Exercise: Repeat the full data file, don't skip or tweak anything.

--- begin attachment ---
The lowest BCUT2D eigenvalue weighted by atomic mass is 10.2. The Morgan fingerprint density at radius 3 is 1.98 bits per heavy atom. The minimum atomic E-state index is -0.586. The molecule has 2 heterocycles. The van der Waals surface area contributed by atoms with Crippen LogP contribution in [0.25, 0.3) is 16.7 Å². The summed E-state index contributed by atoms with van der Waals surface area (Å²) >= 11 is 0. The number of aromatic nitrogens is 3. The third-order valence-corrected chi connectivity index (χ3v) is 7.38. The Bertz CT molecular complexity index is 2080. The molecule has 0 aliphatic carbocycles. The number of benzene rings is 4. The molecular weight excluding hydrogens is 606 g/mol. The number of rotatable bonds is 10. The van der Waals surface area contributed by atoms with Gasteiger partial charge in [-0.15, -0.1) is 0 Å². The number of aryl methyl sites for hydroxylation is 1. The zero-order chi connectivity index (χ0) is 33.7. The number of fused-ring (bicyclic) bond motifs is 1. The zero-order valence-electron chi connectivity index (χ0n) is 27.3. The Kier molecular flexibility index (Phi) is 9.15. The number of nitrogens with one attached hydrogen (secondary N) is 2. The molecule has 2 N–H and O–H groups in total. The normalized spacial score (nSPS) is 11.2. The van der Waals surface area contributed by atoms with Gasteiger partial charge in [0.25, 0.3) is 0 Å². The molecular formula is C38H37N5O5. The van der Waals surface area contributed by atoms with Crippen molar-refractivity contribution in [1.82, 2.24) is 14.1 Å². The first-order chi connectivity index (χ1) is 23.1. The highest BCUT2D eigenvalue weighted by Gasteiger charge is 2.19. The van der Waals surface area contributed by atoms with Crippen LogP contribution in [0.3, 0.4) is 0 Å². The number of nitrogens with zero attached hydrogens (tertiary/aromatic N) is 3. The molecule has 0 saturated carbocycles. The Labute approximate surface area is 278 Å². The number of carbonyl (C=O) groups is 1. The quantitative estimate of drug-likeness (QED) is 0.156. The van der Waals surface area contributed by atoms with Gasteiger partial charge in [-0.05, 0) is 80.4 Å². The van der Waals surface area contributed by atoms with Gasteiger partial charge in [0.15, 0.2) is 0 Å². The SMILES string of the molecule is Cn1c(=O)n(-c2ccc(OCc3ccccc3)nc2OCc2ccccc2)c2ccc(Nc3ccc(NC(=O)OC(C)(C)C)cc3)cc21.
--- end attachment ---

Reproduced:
The lowest BCUT2D eigenvalue weighted by atomic mass is 10.2. The Morgan fingerprint density at radius 3 is 1.98 bits per heavy atom. The minimum atomic E-state index is -0.586. The molecule has 2 heterocycles. The van der Waals surface area contributed by atoms with Crippen LogP contribution in [0.25, 0.3) is 16.7 Å². The summed E-state index contributed by atoms with van der Waals surface area (Å²) >= 11 is 0. The number of aromatic nitrogens is 3. The third-order valence-corrected chi connectivity index (χ3v) is 7.38. The Bertz CT molecular complexity index is 2080. The molecule has 0 aliphatic carbocycles. The number of benzene rings is 4. The molecular weight excluding hydrogens is 606 g/mol. The number of rotatable bonds is 10. The van der Waals surface area contributed by atoms with Gasteiger partial charge in [-0.15, -0.1) is 0 Å². The number of aryl methyl sites for hydroxylation is 1. The zero-order chi connectivity index (χ0) is 33.7. The number of fused-ring (bicyclic) bond motifs is 1. The zero-order valence-electron chi connectivity index (χ0n) is 27.3. The Kier molecular flexibility index (Phi) is 9.15. The number of nitrogens with one attached hydrogen (secondary N) is 2. The molecule has 2 N–H and O–H groups in total. The normalized spacial score (nSPS) is 11.2. The van der Waals surface area contributed by atoms with Gasteiger partial charge in [0.25, 0.3) is 0 Å². The molecular formula is C38H37N5O5. The van der Waals surface area contributed by atoms with Crippen molar-refractivity contribution in [1.82, 2.24) is 14.1 Å². The first-order chi connectivity index (χ1) is 23.1. The highest BCUT2D eigenvalue weighted by Gasteiger charge is 2.19. The van der Waals surface area contributed by atoms with Crippen LogP contribution in [0.3, 0.4) is 0 Å². The number of nitrogens with zero attached hydrogens (tertiary/aromatic N) is 3. The molecule has 0 saturated carbocycles. The Labute approximate surface area is 278 Å². The number of carbonyl (C=O) groups is 1. The quantitative estimate of drug-likeness (QED) is 0.156. The van der Waals surface area contributed by atoms with Gasteiger partial charge in [-0.05, 0) is 80.4 Å². The van der Waals surface area contributed by atoms with Gasteiger partial charge in [0.15, 0.2) is 0 Å². The SMILES string of the molecule is Cn1c(=O)n(-c2ccc(OCc3ccccc3)nc2OCc2ccccc2)c2ccc(Nc3ccc(NC(=O)OC(C)(C)C)cc3)cc21.